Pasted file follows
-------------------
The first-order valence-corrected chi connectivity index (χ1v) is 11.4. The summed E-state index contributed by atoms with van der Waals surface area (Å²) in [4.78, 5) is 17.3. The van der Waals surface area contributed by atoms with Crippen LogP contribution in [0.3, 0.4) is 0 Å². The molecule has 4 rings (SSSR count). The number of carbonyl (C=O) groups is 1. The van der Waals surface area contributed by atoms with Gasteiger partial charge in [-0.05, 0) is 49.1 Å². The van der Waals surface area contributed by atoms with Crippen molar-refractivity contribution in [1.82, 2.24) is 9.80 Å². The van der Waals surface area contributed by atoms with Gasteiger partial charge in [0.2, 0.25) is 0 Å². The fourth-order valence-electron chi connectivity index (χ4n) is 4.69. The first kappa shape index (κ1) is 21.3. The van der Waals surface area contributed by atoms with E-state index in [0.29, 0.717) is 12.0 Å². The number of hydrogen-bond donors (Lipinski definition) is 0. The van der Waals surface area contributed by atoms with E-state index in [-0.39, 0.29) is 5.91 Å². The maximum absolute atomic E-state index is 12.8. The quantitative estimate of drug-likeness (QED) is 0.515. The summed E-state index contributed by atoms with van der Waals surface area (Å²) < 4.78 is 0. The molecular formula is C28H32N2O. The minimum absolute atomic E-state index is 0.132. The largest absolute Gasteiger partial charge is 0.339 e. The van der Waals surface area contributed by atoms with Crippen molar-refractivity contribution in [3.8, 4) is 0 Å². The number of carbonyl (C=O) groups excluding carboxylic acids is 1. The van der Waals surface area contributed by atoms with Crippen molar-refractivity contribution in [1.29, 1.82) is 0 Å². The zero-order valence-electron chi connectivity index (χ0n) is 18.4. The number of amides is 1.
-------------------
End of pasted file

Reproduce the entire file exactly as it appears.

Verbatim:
The first-order valence-corrected chi connectivity index (χ1v) is 11.4. The summed E-state index contributed by atoms with van der Waals surface area (Å²) in [4.78, 5) is 17.3. The van der Waals surface area contributed by atoms with Crippen LogP contribution in [0.3, 0.4) is 0 Å². The molecule has 4 rings (SSSR count). The number of carbonyl (C=O) groups is 1. The van der Waals surface area contributed by atoms with Gasteiger partial charge in [-0.05, 0) is 49.1 Å². The van der Waals surface area contributed by atoms with Crippen molar-refractivity contribution in [1.82, 2.24) is 9.80 Å². The van der Waals surface area contributed by atoms with Gasteiger partial charge in [0.2, 0.25) is 0 Å². The fourth-order valence-electron chi connectivity index (χ4n) is 4.69. The first kappa shape index (κ1) is 21.3. The van der Waals surface area contributed by atoms with E-state index in [0.29, 0.717) is 12.0 Å². The number of hydrogen-bond donors (Lipinski definition) is 0. The van der Waals surface area contributed by atoms with E-state index in [-0.39, 0.29) is 5.91 Å². The maximum absolute atomic E-state index is 12.8. The quantitative estimate of drug-likeness (QED) is 0.515. The summed E-state index contributed by atoms with van der Waals surface area (Å²) < 4.78 is 0. The molecular formula is C28H32N2O. The minimum absolute atomic E-state index is 0.132. The largest absolute Gasteiger partial charge is 0.339 e. The van der Waals surface area contributed by atoms with Crippen molar-refractivity contribution in [3.8, 4) is 0 Å². The number of carbonyl (C=O) groups excluding carboxylic acids is 1. The van der Waals surface area contributed by atoms with Crippen molar-refractivity contribution in [1.29, 1.82) is 0 Å². The zero-order valence-electron chi connectivity index (χ0n) is 18.4. The number of amides is 1.